Both the physical environment and social environment are associated with physical activity levels in adults. Socioecological models of physical activity hypothesise that physical and social factors also have a synergistic effect, but there is a lack of research investigating this interactive influence. Given the recent interest in ‘active design’, this PhD investigates the role of the social environment in creating activity-promoting environments.
Killian Doherty (Bartlett School of Architecture)
'Post-development' design practice(s); making and unmaking of communities within post-conflict Rwanda
Building upon 5 years of Rwanda based architectural practice & research this proposal will: examine inherited concepts of ‘modernity’ that underpin urban policy in Rwanda; question these in light of current design trends of ‘modern’ architectural practice entrenched within development/NGO cultures; and posit alternatives to these by working with a marginalised, low-income community in Rwanda. The latter theme will be explored through a settlement-led design project.
Hiroaki Ohashi (Bartlett School of Planning)
Long after massive suburbanization in the rapid economic growth period, the suburban realm of Tokyo Prefecture has experienced new multifaceted suburban restructuring under the recent metropolitan transformation in both socio-demographic and economic terms. This suburban restructuring has caused different trajectories of suburban municipalities of Tokyo Prefecture depending on their geographical locations and past development paths, leading to spatial polarization and segregation within the suburban realm. The research will examine the suburban restructuring and clarify how urban policies should be formulated to achieve suburban sustainability and avert suburban decline or stagnation.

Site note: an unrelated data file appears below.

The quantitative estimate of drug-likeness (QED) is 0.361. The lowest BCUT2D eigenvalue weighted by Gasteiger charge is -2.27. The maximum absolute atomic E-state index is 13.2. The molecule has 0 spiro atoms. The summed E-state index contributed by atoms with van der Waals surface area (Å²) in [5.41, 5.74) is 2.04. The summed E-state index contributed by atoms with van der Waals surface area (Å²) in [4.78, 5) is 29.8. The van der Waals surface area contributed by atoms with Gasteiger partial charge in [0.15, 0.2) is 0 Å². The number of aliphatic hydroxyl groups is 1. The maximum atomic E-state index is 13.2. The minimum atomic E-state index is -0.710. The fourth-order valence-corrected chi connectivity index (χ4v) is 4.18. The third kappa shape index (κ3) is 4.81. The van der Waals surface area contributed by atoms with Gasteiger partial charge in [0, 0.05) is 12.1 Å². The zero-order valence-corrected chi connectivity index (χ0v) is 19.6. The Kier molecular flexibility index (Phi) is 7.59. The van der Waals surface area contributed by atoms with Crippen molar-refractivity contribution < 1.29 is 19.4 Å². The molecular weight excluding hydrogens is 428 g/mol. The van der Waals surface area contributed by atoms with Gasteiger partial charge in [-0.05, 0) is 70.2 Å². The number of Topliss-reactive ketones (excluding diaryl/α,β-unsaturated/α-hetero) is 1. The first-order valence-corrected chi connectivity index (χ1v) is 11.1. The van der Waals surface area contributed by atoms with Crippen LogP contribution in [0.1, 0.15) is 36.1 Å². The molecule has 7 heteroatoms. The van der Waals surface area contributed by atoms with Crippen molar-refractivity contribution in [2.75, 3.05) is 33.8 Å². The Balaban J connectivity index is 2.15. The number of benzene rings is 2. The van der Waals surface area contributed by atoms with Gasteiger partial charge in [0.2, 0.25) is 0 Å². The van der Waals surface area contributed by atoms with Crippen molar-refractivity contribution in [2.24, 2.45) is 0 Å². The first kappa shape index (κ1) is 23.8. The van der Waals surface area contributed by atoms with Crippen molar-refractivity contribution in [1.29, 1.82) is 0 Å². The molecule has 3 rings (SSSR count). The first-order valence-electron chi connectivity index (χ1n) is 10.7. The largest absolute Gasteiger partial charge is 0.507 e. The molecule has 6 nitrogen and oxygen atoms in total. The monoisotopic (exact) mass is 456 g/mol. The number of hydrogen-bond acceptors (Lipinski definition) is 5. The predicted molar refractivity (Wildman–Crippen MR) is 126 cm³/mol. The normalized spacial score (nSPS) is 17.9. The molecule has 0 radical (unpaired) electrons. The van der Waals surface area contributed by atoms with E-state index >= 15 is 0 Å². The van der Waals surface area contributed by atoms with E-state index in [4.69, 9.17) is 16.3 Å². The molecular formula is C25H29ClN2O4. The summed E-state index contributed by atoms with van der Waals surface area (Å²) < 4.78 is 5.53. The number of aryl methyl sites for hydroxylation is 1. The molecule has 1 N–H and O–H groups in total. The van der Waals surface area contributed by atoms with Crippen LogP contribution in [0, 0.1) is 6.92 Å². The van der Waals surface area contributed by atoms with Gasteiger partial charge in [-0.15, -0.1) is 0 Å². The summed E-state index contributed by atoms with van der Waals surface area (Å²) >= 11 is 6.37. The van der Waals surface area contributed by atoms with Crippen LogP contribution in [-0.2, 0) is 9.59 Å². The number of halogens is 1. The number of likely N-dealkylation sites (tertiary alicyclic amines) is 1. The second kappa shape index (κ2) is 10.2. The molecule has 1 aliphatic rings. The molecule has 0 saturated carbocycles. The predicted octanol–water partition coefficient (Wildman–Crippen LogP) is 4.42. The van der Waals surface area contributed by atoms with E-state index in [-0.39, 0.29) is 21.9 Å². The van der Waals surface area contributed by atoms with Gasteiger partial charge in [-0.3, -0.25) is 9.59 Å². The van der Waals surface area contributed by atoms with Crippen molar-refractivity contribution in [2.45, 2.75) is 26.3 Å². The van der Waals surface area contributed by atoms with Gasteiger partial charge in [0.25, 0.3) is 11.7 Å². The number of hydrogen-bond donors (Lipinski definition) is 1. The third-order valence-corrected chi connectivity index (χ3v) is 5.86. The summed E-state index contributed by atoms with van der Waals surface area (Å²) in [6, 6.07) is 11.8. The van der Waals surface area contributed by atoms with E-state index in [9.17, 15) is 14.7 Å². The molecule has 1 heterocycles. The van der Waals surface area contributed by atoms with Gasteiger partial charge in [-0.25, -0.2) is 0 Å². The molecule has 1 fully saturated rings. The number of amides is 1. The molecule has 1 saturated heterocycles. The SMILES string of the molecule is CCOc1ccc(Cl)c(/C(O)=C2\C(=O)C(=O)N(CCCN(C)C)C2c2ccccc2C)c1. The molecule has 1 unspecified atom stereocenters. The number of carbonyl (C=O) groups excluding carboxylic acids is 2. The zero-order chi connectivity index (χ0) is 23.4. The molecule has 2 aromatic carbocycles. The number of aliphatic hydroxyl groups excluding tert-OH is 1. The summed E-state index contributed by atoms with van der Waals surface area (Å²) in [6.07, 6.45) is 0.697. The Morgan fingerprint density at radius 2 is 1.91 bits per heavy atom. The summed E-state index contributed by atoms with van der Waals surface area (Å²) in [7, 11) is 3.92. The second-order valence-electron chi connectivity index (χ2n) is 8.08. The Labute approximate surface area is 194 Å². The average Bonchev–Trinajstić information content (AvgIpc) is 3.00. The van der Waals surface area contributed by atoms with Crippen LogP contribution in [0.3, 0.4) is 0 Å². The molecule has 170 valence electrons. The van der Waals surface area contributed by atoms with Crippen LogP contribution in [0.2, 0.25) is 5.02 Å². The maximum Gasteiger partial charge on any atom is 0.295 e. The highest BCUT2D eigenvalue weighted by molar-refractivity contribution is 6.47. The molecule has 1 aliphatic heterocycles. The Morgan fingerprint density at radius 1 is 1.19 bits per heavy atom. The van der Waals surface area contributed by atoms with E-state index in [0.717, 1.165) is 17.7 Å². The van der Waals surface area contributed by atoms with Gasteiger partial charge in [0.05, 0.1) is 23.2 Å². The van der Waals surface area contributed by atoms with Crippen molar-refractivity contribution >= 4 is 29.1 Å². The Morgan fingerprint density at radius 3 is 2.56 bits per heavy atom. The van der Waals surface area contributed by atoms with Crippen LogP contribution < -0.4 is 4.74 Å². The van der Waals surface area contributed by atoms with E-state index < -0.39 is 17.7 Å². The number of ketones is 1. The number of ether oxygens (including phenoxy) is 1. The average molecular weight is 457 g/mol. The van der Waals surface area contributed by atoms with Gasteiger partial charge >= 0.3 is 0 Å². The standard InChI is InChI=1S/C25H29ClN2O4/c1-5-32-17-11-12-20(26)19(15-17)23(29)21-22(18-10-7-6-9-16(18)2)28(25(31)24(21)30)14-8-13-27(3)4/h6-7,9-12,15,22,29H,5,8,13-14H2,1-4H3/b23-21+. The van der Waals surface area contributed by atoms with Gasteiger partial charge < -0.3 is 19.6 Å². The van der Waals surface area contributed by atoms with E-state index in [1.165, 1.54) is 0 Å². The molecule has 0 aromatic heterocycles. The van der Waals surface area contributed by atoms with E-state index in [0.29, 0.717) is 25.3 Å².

Alexandra Parsons (English)
My research focuses on the director, artist, writer and activist Derek Jarman. I explore the way he records his dissident uses of the city as the means by which to provide social commentary and ignite political activism. I engage with his use of city spaces as diverse as the abandoned industrial wastelands of Millenium Mills, heterotopias such as Hampstead Heath at night, the development of central urban areas like Soho, and how he reclaimed the streets via protests and political activism. I do this by exploring Jarman’s life-writing. Throughout these texts, Jarman repeatedly makes use not just of his own memories, but also examines the lives of queer figures from the past alongside those of his friends and other contemporaries.
Kristen Hartmann (SSEES)
The aim of my research is to investigate how interventions in post-conflict urban environments affect peace building in plural societies. I will analyze the impact of new sacred and secular Muslim building constructions on the plural social fabric of Sarajevo, Bosnia and Herzegovina (BiH). My research will examine ideas of trans-national identity formation and capital flows from countries in the Islamic world and the negotiations and contestations surrounding new architectural constructions. The urban environment plays a crucial role in the formation of identity, and within the current context of Bosnian and Herzegovinian society, uncovering how Sarajevans are reacting to new architectural projects will have implications for continued peace building in BiH.